Telegrams may have gone the way of the steam engine, but there are number of places around the world, from Japan to Mexico, still sending them.
The news about India shuttering its 162-year-old telegram service sounded like the last, labored puff of a country making progress into a bold new era.
So I wondered where people are still using them as a swift, inexpensive means to send condolences and well wishes on important occasions. (An outfit called – what else? – iTelegram took over from Western Union for the U.S., though I can’t remember ever sending or receiving a telegram here.)
That Italians are frequently mad as heck and not going to take it any more is evident to anyone who has been surprised by a bus, train, or airline strike in the Bel Paese.
Compared to US counterparts, who strike for about 40 days a year, Italians cross their arms in protest about 100 days a year, or 150% more, according to European Union and Organisation for Economic Co-operation and Development figures.
Recently, the number of transport strikes in Italy has exploded (as I found out when supermarket shelves emptied), up to 1,000 a year in 2007-2008.
As part of an omnibus bill crawling its way through the Italian parliament, strikers would be forced to protest “virtually” to guarantee basic public services. They stay on the job but workers would be docked the day’s pay. The company must match that wage; both sums go into a worker’s comp fund.
Virtual strikes would help avoid the paralysis of wildcat strikes, called “savage” strikes or scioperi selvaggi in Italian.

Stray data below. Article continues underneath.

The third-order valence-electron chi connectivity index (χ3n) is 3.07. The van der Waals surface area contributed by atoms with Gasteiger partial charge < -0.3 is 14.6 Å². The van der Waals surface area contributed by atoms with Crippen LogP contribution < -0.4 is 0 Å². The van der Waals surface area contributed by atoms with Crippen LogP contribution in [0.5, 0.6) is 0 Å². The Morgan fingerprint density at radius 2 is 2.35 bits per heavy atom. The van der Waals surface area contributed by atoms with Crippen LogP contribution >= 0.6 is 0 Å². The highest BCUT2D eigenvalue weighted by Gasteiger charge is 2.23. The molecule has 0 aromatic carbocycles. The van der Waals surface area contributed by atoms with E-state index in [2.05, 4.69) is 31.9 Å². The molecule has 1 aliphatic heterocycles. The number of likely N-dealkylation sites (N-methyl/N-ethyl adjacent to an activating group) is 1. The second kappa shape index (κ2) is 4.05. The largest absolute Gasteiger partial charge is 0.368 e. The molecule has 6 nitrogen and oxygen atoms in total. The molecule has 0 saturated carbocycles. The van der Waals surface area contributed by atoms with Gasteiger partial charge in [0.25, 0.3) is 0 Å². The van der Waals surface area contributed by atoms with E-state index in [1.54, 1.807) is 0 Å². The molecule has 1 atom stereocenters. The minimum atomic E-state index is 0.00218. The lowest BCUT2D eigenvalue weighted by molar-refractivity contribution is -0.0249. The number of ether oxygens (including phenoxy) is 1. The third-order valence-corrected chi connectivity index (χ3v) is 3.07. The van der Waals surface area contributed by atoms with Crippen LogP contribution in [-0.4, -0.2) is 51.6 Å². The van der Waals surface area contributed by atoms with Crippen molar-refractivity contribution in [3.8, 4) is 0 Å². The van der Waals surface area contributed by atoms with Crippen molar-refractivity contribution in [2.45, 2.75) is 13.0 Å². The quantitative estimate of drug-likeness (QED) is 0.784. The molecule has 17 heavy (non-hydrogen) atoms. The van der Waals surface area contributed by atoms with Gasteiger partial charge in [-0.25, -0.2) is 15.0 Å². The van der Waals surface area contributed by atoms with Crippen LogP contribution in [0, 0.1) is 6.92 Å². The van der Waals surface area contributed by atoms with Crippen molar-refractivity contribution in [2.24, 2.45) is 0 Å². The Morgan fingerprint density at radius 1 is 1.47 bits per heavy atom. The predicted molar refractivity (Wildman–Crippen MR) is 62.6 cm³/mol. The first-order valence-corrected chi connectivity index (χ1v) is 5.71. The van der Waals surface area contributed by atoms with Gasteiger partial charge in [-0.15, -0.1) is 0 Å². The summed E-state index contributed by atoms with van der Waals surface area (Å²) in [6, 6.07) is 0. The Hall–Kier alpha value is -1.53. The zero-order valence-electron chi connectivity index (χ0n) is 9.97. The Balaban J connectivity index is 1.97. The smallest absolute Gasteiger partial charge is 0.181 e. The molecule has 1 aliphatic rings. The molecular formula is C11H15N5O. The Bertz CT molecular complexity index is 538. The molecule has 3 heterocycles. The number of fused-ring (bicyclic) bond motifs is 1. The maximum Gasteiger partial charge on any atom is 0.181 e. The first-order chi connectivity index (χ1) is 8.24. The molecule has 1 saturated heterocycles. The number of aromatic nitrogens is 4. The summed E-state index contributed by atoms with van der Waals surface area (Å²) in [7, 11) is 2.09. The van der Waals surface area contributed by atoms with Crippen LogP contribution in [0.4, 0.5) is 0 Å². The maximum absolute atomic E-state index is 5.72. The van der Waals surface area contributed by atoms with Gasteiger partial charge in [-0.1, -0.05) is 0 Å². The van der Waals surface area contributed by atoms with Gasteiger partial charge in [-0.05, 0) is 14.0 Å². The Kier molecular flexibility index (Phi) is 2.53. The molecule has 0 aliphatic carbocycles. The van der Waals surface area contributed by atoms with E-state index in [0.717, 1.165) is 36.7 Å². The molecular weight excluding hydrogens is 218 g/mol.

If Italians are willing to strike for spaghetti — and even models will strike a pose for better rights — are they ready to take what was in the streets virtual?
UPDATE: The Italian cabinet unanimously approved the draft law greenlighting the notion of ‘virtual’ strikes.
Image used with a CC license, thanks to rete studenti massa.
Inmates at Milan’s Opera prison work on a farm named after famed gangster Al Capone.
The name, Fattoria di Al Cappone, is a play on words from the Italian “capone” or capon, though the 15-or so men who work here raise quail and a few crops.
In 300 square meters on prison grounds (about 3,200 square feet), they raise the birds whose eggs are sold at a nearby Coop supermarket and a farmer’s coop, Consorzio Cascina Nibai, in the outskirts of Milan.
Launched a few months ago, the farm is the brainchild of journalist Emilia Patruno, a long-time prison volunteer whose association il due also developed the “stolen kisses” chocolates project.
Funded by a bank, before hitting the hoes inmates followed training courses given by the farmer’s coop. The group is working on a new potato, a purple Andean variety, that it hopes to patent for when the Expo comes to Milan in 2015.
Image courtesy Fattoria Al Capone.
The rolling hills of Maremma near Grosseto are normally just considered a goldmine for tourists, but after two years of searching, geologists have found “significant” gold deposits in Tuscany.
“This is a land full of gold. Hundreds of indications point to it. Now the scope of our research is to search for a deposit,” geologist Franco Maranzana told Italian newspapers. “Because only if there is, as we suspect and hope, all the work we’ve done in recent years can become a business.”
Two Canadian firms are hunting for gold under the Tuscan sun, Adroit resources and Tuscan Minerals. They have permits to search in areas including: Follonica, Suvereto, Campagnatico, Manciano and Scansano, the hilly country better known for producing Morellino di Scansano DOGC wines.
Recession has just made the gold rush stronger. Analysts expect a gold price hike in 2009, which would make mining a more profitable business. The rub? Permits for research are some of the cheapest in Europe ( â‚¬8-9 euros a hectare) but mining permits are more difficult to wrangle. Both firms have research permits that will allow them to see if they can strike gold in 2009.